The Electronic Trauma Flow Sheet: Why Hospitals Want You To Switch

Today, I’ll kick off my series on use of the electronic trauma flow sheet (eTFS) with a list of the typical reasons used to justify it. 

Typically, hospital administrators pressure trauma programs to adopt an eTFS at some point after implementation of an electronic health record (EHR). For the most part, they give two reasons:

  1. We need to go paperless! The assumption is that all of the rest of the charting will be electronic, so the trauma flow sheet should be moved to this format as well.
    The reality is that there will always be some good, old-fashioned paper parts to the patient’s chart. Every hospital ward has a little cubby with some old-timey three ring binders for putting the scraps of paper that accumulate. These may be records from an outside referring hospital, a pre-hospital run sheet, blood bank tags from units of blood products, and other stuff. What typically happens to it? It gets scanned into the chart at some point.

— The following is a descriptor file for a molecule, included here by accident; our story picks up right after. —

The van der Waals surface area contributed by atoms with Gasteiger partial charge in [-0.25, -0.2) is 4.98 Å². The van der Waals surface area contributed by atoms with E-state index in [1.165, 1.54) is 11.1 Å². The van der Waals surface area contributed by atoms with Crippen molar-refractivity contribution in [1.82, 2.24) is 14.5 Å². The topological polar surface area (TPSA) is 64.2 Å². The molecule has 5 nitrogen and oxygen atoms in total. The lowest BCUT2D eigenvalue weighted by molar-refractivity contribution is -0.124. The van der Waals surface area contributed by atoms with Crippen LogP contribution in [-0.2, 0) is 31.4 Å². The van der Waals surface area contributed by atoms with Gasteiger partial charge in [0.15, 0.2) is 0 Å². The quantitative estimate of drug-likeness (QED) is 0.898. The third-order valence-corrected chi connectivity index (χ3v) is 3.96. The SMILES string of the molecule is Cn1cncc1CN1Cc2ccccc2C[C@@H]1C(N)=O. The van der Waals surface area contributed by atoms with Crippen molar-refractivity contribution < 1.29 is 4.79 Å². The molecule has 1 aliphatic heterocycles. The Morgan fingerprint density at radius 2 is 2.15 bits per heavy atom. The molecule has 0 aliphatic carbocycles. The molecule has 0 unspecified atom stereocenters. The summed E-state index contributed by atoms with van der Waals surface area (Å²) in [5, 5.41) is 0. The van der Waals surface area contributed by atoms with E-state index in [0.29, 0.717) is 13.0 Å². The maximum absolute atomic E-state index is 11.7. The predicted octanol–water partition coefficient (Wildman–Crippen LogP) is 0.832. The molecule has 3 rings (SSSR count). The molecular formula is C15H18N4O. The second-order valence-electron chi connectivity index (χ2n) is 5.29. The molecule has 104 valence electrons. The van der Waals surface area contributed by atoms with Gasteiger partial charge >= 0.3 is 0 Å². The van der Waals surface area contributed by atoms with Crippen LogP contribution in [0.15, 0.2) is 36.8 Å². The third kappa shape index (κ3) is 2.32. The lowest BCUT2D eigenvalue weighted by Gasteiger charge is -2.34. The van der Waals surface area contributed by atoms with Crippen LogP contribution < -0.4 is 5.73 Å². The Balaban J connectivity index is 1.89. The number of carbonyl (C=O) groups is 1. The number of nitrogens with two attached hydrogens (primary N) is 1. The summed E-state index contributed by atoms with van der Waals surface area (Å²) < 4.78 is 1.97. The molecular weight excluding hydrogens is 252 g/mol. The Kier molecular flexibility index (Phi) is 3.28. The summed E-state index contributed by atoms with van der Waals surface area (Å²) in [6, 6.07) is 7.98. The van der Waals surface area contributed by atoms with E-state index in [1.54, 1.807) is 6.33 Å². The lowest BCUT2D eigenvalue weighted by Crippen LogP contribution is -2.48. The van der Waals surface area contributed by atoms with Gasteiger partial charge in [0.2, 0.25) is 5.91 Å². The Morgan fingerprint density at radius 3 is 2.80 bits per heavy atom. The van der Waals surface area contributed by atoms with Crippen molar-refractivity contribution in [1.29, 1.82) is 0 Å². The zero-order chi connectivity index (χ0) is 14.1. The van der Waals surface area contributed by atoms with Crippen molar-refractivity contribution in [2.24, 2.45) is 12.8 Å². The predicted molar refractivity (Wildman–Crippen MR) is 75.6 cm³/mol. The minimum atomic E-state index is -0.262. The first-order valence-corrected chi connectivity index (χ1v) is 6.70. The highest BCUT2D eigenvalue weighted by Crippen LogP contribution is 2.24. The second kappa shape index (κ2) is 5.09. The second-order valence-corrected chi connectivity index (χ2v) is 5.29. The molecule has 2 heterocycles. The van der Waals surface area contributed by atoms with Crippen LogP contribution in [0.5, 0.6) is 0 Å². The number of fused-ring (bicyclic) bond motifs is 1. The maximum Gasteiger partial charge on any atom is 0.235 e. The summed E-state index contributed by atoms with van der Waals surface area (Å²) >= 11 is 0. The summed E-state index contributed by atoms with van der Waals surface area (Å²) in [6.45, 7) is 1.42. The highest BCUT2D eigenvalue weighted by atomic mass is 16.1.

So there is no reason that a paper trauma flow sheet can’t be scanned as well. The key move is that it should be scanned early so that it is available in the EHR as soon as it is complete.
  2. We need to see patient flow, vitals, meds, etc from the time they hit the door. We don’t want to miss the activity that occurs in the trauma bay, right?
    The care typically received in the trauma bay is what I would consider a singularity. It is like nothing else in the hospital stay in terms of pace, intensity, and level of activity. Being able to trend medication or blood administration from arrival through discharge is not that important. Vital signs during resuscitation may be nothing like those of the rest of the hospital stay. It’s just not that helpful to be able to connect that phase of care with the rest of it.
    But having said that, it may be helpful to be able to see all of the medications given during a hospital stay. Ideally, someone should go back and reconcile the medications after the fact. A pharmacist, perhaps?

Neither of these excuses really hold any water, so don’t get talked into trying out an eTFS because of them.

Tomorrow, I’ll write about why the eTFS doesn’t work during the trauma resuscitation phase of care.

Source: The Trauma Professionals’s Blog